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Is there water in it? If so, you are fine. Water holds heat (or cold) very well and will not heat/cool fast enough to cause any glass damage. If it is empty, I still think you are ok.....It isn't like you are going from 25 to 325. Your temperature variation is tiny.
 

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Fresh Fish Freak
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I wouldn't worry a bit. People pour hot water into glass cups and then wash them with cold water all the time.
The issue with a tank is the silicone seams leaking from different expansion rates between the glass and silicone, more than glass cracking.

I think just bringing it inside and letting it sit for a few days before filling should be fine.
 

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The issue with a tank is the silicone seams leaking from different expansion rates between the glass and silicone, more than glass cracking.

I think just bringing it inside and letting it sit for a few days before filling should be fine.
They should be at the same temperature with an hour, probably less.

Materials don't have expansion rates, they have coefficients of thermal expansion. If any leak was caused at the colder temps, the damage is already done, but I think the tank is fine.

Bring it in the house, and fill it up. Just my $.02. it's your house and tank. :)
 

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Fresh Fish Freak
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Materials don't have expansion rates, they have coefficients of thermal expansion.
OK, I'll bite :icon_smil- what's the difference?

(sincere question)

And I know I was always told with big tanks it was safer to let them sit in their new spot for a day or two before filling, to let the tank and seams re-settle... perhaps that's overly cautious?
 

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OK, I'll bite :icon_smil- what's the difference?

(sincere question)
The difference is rate refers to how fast something happens and the coefficient of thermal expansion refers to the degree that something changes size with a change in temperature. What the :thumbsdow who corrected you was trying and failing to say is that it is not the two materials expanding/contracting at different rates that causes the problem but that the two materials expand/contract by different amounts.

However, in the realm of a forum about fishtanks, the only real difference is that it gives someone a chance to show off all of the big words that they know.:icon_roll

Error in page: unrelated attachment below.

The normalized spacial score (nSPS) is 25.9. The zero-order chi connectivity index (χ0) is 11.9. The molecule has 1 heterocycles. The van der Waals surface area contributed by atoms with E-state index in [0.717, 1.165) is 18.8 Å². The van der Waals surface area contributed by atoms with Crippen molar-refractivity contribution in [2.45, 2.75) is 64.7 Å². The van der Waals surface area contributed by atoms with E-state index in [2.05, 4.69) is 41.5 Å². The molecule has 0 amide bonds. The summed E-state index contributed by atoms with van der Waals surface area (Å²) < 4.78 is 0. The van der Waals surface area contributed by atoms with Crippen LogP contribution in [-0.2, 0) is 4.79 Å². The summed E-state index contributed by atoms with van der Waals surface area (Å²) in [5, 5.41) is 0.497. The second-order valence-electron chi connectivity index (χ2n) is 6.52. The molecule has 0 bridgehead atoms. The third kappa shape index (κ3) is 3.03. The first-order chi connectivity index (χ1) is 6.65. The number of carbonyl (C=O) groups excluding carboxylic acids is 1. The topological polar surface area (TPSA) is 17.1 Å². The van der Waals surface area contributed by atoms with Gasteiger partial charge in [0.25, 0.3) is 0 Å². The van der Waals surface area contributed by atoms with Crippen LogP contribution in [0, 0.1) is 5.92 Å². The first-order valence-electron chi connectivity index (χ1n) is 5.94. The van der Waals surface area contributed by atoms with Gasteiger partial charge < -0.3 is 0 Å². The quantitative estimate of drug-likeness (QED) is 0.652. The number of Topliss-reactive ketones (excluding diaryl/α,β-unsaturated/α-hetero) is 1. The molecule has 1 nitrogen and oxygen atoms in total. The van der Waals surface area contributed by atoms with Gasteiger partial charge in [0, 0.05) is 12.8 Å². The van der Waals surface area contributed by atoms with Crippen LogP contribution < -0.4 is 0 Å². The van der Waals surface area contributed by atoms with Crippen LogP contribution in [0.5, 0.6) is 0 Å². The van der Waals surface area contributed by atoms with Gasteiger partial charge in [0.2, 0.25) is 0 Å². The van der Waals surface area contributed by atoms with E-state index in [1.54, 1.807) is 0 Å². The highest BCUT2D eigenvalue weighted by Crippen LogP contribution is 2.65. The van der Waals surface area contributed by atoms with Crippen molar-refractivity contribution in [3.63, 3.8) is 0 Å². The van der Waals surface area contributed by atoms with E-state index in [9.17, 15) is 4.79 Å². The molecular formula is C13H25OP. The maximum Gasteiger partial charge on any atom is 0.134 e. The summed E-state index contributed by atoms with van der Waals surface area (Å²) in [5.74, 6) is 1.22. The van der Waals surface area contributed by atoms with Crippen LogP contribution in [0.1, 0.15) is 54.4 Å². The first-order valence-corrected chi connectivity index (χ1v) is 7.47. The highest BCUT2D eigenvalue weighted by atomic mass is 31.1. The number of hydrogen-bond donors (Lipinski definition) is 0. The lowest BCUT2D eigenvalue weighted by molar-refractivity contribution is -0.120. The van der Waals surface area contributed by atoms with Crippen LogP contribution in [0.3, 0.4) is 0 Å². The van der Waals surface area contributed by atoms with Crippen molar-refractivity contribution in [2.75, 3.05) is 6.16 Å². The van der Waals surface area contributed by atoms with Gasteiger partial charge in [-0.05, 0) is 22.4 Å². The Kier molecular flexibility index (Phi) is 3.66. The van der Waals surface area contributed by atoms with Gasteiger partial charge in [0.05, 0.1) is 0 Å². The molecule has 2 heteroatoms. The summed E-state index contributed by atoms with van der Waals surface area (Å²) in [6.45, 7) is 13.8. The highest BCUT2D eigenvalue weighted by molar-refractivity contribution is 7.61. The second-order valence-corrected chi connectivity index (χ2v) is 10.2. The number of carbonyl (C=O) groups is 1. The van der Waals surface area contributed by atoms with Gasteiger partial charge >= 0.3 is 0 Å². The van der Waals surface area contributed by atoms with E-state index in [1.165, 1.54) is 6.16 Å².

And I know I was always told with big tanks it was safer to let them sit in their new spot for a day or two before filling, to let the tank and seams re-settle... perhaps that's overly cautious?
Any damage to the seams would have occured when the tank was cooled and the glass and silicon contracted and pulled apart and any change in the adhesion of the silicon to the glass is not going to repair itself as the tank warms. I am a biologist not an engineer but from all of the physics I have studied letting the tank sit for several days is really not going to accomplish anything. Filling it will just let you know now rather than in two days whether or not you have leaks.
 

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The difference is rate refers to how fast something happens and the coefficient of thermal expansion refers to the degree that something changes size with a change in temperature. What the :thumbsdow who corrected you was trying and failing to say is that it is not the two materials expanding/contracting at different rates that causes the problem but that the two materials expand/contract by different amounts.

However, in the realm of a forum about fishtanks, the only real difference is that it gives someone a chance to show off all of the big words that they know.:icon_roll
What? I didn't try and fail. I gave the correct advice. They're not big words, they're the correct words.

You can take your thumbs down and put it in your tank.
 

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sorry to high jack this thread, but I find it interesting and basicly have the same question.
if I plan to go get a tank today the high for today is 68 degrees and it's a 30-45 min drive each way, and my house temp is 75 degrees I shouldn't have a problem with the silicon should I? just be slow with the water right, and don't go hot cold hot cold hot cold right, right?
 

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sorry to high jack this thread, but I find it interesting and basicly have the same question.
if I plan to go get a tank today the high for today is 68 degrees and it's a 30-45 min drive each way, and my house temp is 75 degrees I shouldn't have a problem with the silicon should I? just be slow with the water right, and don't go hot cold hot cold hot cold right, right?
You're fine. In terms of materials 10 degrees F is absolutely nothing.
 

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As a side-note, the All-Glass top I have on my 65G mysteriously cracked while I was at work (with nobody home all day). The heat is on 62 degrees, the tank is at 82 degrees and I got 156Watts of light on top of it. I'm wondering if the heat from the light was too hot too fast and cracked it due to a poorly tempered piece of glass. I contacted Aqueon hoping to get a replacement on this 1month old piece of glass, but of course got no response back.
 

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I think if it was tempered you'd be picking out small pieces of glass from inside your tank.

Is you light sitting directly on top of the glass top?

I cracked the center brace on a 110 once with a 65W CF I was using to light a tank during some rearranging.

SteveU
 
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